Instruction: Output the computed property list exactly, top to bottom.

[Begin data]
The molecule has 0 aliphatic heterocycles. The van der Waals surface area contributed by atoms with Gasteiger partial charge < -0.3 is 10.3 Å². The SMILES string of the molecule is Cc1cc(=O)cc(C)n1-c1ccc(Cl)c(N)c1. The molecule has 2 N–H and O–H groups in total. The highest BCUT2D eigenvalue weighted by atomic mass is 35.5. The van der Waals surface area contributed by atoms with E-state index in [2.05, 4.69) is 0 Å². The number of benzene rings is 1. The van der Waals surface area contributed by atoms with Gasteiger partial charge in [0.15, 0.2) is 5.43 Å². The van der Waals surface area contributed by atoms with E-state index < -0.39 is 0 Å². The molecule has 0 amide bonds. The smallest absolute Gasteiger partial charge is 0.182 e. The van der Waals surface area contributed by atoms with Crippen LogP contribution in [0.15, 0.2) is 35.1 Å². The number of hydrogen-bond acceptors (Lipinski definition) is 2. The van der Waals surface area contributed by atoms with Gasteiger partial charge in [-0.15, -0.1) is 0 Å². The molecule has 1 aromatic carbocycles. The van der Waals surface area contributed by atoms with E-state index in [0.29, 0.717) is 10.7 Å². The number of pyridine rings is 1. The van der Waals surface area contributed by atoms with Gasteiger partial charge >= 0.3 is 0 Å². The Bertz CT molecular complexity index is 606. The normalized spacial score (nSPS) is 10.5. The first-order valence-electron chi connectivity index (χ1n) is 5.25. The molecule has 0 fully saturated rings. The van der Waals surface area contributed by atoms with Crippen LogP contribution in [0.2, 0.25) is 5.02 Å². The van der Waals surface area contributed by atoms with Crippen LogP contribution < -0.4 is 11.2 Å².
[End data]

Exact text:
The molecule has 0 aliphatic heterocycles. The van der Waals surface area contributed by atoms with Gasteiger partial charge < -0.3 is 10.3 Å². The SMILES string of the molecule is Cc1cc(=O)cc(C)n1-c1ccc(Cl)c(N)c1. The molecule has 2 N–H and O–H groups in total. The highest BCUT2D eigenvalue weighted by atomic mass is 35.5. The van der Waals surface area contributed by atoms with E-state index in [2.05, 4.69) is 0 Å². The number of benzene rings is 1. The van der Waals surface area contributed by atoms with Gasteiger partial charge in [0.15, 0.2) is 5.43 Å². The van der Waals surface area contributed by atoms with E-state index < -0.39 is 0 Å². The molecule has 0 amide bonds. The smallest absolute Gasteiger partial charge is 0.182 e. The van der Waals surface area contributed by atoms with Crippen LogP contribution in [0.15, 0.2) is 35.1 Å². The number of hydrogen-bond acceptors (Lipinski definition) is 2. The van der Waals surface area contributed by atoms with Gasteiger partial charge in [-0.15, -0.1) is 0 Å². The molecule has 1 aromatic carbocycles. The van der Waals surface area contributed by atoms with E-state index in [0.29, 0.717) is 10.7 Å². The number of pyridine rings is 1. The van der Waals surface area contributed by atoms with Gasteiger partial charge >= 0.3 is 0 Å². The Bertz CT molecular complexity index is 606. The normalized spacial score (nSPS) is 10.5. The first-order valence-electron chi connectivity index (χ1n) is 5.25. The molecule has 0 fully saturated rings. The van der Waals surface area contributed by atoms with Crippen LogP contribution in [0.2, 0.25) is 5.02 Å². The van der Waals surface area contributed by atoms with Crippen LogP contribution < -0.4 is 11.2 Å².